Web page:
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ISSUE 121 VOL 11 PUBLISHED 2/22/2008

Southgate surprises

By April Wright
Variety Editor
and David Henke
Variety Editor

Friday, February 22, 2008

St. Olaf students have really only had a choice between two movie theaters: the soulless, commercial movie factory in Lakeville or its plucky competitor, the resolutely retro Southgate Cinema.

For the most part, students make the 20-minute trek up Interstate 35 to enjoy movies in the glittering Goliath on Keokuk Avenue. But what about the little three-screened David right in town? After all, 20 minutes is an awfully long drive to see a two-hour flick.

So why do students continually shirk the Southgate option in favor of suburban glitz and glamour? We traveled down to the S-Gate in search of answers. While we found a few, most of the bias against S-Town is clearly classist propaganda perpetuated by Lakeville theater subversives.

Southgate has a style all its own. If you thought the 70s were dead and gone, you're wrong. They're alive and well at the Southgate Cinema. Right when you walk in, you're blasted with the past. From the brown and orange medallion print carpet to the worn, hyper-retro lounge chairs, the whole place exudes the same atmosphere as your Grandmas basement. With the 70s furniture in the old Science Center on its way out, many Oles will no doubt be in need of a retro furniture fix, and in this instance, S-Geezy's is totally swingin'.

S-Grizzle's offers a modest, yet sufficient array of snacks. We tested out the nachos and found them up to snuff. Don't get us wrong, they weren't El Tequila, but for crunch fodder, they do just fine.

After picking up our movie theater fare from the indifferent girl behind the concession counter, we proceeded into theater number two, which to correspond with the brown and orange carpeting had bright orange floor lights, giving the theater a Halloween-like glow.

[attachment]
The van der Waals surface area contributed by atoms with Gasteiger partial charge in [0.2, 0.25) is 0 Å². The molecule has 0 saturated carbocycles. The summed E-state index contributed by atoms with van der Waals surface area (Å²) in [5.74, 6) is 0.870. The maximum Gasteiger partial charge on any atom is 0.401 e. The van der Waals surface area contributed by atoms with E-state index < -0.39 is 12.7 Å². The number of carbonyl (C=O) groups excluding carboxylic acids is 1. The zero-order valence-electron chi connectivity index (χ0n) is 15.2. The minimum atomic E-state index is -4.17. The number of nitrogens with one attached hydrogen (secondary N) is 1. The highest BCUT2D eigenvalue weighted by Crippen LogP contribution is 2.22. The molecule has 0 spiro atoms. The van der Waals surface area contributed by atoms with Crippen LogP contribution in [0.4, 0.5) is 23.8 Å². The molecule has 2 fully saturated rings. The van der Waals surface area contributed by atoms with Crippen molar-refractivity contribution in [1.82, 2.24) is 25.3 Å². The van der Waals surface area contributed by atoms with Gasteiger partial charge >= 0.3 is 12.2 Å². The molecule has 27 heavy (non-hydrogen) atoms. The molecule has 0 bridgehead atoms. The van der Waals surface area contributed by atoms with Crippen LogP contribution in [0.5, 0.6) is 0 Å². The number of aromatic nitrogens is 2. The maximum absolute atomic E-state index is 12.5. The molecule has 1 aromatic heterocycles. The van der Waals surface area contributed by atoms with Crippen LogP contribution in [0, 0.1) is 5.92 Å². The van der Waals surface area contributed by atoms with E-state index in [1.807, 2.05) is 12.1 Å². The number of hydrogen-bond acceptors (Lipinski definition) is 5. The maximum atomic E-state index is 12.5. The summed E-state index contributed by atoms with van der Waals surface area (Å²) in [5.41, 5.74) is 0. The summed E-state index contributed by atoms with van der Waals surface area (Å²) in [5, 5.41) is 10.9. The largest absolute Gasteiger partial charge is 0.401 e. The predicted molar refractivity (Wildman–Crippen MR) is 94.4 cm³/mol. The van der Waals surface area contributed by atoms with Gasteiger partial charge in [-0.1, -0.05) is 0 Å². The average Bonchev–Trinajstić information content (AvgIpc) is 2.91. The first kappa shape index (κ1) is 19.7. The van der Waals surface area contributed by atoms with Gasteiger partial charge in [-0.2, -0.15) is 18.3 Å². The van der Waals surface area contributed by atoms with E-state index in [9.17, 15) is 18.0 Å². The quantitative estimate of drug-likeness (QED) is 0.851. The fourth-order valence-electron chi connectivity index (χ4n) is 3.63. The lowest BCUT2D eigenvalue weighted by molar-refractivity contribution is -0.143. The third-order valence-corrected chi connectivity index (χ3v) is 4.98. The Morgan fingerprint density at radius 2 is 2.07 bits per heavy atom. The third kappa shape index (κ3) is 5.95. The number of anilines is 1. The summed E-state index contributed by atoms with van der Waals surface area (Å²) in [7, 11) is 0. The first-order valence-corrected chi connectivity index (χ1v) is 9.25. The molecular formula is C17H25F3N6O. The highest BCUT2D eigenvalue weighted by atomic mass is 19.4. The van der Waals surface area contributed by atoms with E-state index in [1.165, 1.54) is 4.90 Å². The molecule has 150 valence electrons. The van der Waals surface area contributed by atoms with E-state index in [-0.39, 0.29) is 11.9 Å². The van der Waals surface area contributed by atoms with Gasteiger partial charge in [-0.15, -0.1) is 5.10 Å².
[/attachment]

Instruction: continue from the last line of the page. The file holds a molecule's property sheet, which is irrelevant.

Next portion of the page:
The theater, though small, felt strangely cozy despite its high ceilings and orange cinderblock walls. It was a nice change from the cavernous ampitheaters of Lakeville. The screen was a little dark, but hey, soft light is romantic, right? And because of its size, the theater had an interesting (but not problematic) sound resonance.

On top of all of these benefits, S-Groove is a far more economical option than trekking up 35 to L-Town (unless you take the movie bus, of course). Not only do you save a couple gallons of gas, but the prices of tickets and concessions are more college-friendly. Nightly shows $7.00, compared to Lakeville's $8.50. Matinees run at an affordable $5.00, which isn't much cheaper than Lakeville's $5.75, but at least you dont have to pay in cash only.

Southgate isn't all roses. Because there are so few screens, show times can be more sporadic than at a large theater. It's harder to catch a chosen film when there are only two or three showings a day, so make sure to call for times before you leave. Plus, there is less seating, so if you're bringing a group on opening night, you might be out of luck. Though on most nights, the theaters aren't very cramped. And, if you want the coveted back-of-the-theater make-out spots, you'll have some difficulty doing so surreptitiously due to the size of the theaters.

But really, there is no reason Southgate should receive as bad of a rep as everyone gives it. Yeah, it doesn't have the polished, commercial shine of the Lakeville theater, but it has a quaint, rough-around-edges feel that makes for an interestingly vintage theater-going experience.

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